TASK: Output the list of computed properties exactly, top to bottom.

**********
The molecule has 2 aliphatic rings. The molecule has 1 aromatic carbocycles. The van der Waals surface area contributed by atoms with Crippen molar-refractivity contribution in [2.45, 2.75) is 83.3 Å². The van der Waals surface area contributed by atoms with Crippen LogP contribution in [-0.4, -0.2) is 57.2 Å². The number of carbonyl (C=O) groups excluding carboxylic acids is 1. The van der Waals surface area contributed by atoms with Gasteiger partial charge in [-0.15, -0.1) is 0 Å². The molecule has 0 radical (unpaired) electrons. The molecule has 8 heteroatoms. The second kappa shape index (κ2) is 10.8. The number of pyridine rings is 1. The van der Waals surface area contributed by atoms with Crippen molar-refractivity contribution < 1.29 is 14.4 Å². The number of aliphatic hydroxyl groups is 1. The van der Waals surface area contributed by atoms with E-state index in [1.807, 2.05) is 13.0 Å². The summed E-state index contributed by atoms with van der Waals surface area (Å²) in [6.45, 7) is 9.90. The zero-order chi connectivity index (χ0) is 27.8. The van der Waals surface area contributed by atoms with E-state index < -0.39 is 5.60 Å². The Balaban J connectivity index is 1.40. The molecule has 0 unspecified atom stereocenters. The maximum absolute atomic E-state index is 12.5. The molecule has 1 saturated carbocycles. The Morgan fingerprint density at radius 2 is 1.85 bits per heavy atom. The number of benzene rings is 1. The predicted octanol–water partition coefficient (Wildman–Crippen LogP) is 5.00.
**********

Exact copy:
The molecule has 2 aliphatic rings. The molecule has 1 aromatic carbocycles. The van der Waals surface area contributed by atoms with Crippen molar-refractivity contribution in [2.45, 2.75) is 83.3 Å². The van der Waals surface area contributed by atoms with Crippen LogP contribution in [-0.4, -0.2) is 57.2 Å². The number of carbonyl (C=O) groups excluding carboxylic acids is 1. The van der Waals surface area contributed by atoms with Gasteiger partial charge in [-0.15, -0.1) is 0 Å². The molecule has 0 radical (unpaired) electrons. The molecule has 8 heteroatoms. The second kappa shape index (κ2) is 10.8. The number of pyridine rings is 1. The van der Waals surface area contributed by atoms with Crippen molar-refractivity contribution < 1.29 is 14.4 Å². The number of aliphatic hydroxyl groups is 1. The van der Waals surface area contributed by atoms with E-state index in [1.807, 2.05) is 13.0 Å². The summed E-state index contributed by atoms with van der Waals surface area (Å²) in [6.45, 7) is 9.90. The zero-order chi connectivity index (χ0) is 27.8. The van der Waals surface area contributed by atoms with E-state index < -0.39 is 5.60 Å². The Balaban J connectivity index is 1.40. The molecule has 0 unspecified atom stereocenters. The maximum absolute atomic E-state index is 12.5. The molecule has 1 saturated carbocycles. The Morgan fingerprint density at radius 2 is 1.85 bits per heavy atom. The number of benzene rings is 1. The predicted octanol–water partition coefficient (Wildman–Crippen LogP) is 5.00.